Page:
Over the last six weeks, you will have seen anonymously penned articles on the use of MDMA, Cocaine, and now the psychadelic phenethylamine 2C-B appear in these pages. These are three of a series which will examine contemporary drug use in Ireland from a harm reduction perspective. But what is harm reduction, and how does it come into play in this country?
Harm reduction is a broad term used in public health which describes an approach to drug use which prioritises minimising the damage, physical and mental, caused to users. Recently, politicians in Ireland have taken note of the idea and have begun to apply it speculatively to the way we deal with drugs and drug users here.
These policies can be hghly contraversial, drawing much commentary and criticism as was the case when supervised injection rooms were proposed for opiate users. Or they can be divisive, as were the implementation of anti-smoking measures. They can also be entirely acceptable, as is the persistant tackling of the nation’s long-running, well-documented binge drinking problem.
Often, such policies when introduced initially can be the subject of heated debate. As was the smoking ban when introduced in 2004, and reduced allowances of blood alcohol levels for drivers as they have been successively lowered over decades.
Schools of thought on how best to handle drug use are many and complex, though they can broadly be categorised into two camps; those who favour prohibition and those who advcate decriminalisation. In Ireland the status quo has been prohibitive, restricting access to various substances in the interest of the public good. This has had the unwanted side-effect of creating a dangerous black market which has in the past, and will in the future, resulted in deaths.
Another element of the harm reduction approach to drug use is education. We in Ireland grow up in the company of alcohol, and are well aware from a young age of its effects. Despite this knowledge, we still often drink too much and do ourselves harm knowing full well that this will be the case. This is because despite alcohol being a normalised part of our lives, little in the way of appropriate education is provided outside confirmation pledges and conversations with our parents.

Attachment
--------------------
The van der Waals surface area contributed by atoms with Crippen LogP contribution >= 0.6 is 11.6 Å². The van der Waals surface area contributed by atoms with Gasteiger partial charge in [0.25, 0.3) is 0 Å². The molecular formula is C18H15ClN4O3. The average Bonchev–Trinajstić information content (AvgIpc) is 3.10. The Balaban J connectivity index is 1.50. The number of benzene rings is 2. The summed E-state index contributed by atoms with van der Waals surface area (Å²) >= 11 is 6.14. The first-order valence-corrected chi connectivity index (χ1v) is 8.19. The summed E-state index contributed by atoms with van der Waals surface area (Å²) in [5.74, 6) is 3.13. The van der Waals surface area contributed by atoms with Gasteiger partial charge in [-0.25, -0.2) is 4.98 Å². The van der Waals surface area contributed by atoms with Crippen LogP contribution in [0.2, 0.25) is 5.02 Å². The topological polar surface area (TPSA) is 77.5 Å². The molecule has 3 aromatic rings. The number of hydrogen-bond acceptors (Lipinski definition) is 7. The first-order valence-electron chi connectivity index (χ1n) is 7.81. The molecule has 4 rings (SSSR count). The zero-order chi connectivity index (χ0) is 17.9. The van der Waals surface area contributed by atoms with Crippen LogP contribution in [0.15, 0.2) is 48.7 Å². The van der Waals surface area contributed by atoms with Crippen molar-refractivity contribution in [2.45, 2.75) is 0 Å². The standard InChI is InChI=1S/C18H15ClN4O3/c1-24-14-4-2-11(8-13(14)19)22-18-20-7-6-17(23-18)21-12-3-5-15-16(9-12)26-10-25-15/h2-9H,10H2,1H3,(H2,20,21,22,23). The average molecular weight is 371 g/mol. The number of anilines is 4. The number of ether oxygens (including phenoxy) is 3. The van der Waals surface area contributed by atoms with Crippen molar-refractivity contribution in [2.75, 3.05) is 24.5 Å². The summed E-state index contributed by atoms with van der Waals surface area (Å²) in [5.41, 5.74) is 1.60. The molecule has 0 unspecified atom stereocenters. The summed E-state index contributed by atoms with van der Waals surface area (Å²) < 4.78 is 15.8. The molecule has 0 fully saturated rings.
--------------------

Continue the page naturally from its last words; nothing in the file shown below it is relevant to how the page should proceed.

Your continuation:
Even in the case of a legal drug such as alcohol, a knowledge gap exists. It is unwise to expect that anyone act cautiously or safely with a substance which is surrounded by stigma and misinformation.The purpose of this series then, is not to encourage the use of any illegal drugs. Far from it, it is intended to offer those considering using a drug, or more likely those who already do, to consider the risks and be as safe as possible if they choose to take a given substance.
Students take drugs, they always have, and many will continue to do so despite the risks. This is something which is now more dangerous than ever before as the strength of substances available on the street increases, new psychoactive substances appear, and powders and pills continue to be passed off as something they aren’t. Not a new problem, but one which has certainly worsened recently. Deaths have occured due to misinformation, it is hoped that these pieces may go some way in ensuring that this does not happen again.
- Seán O’Reilly, Editor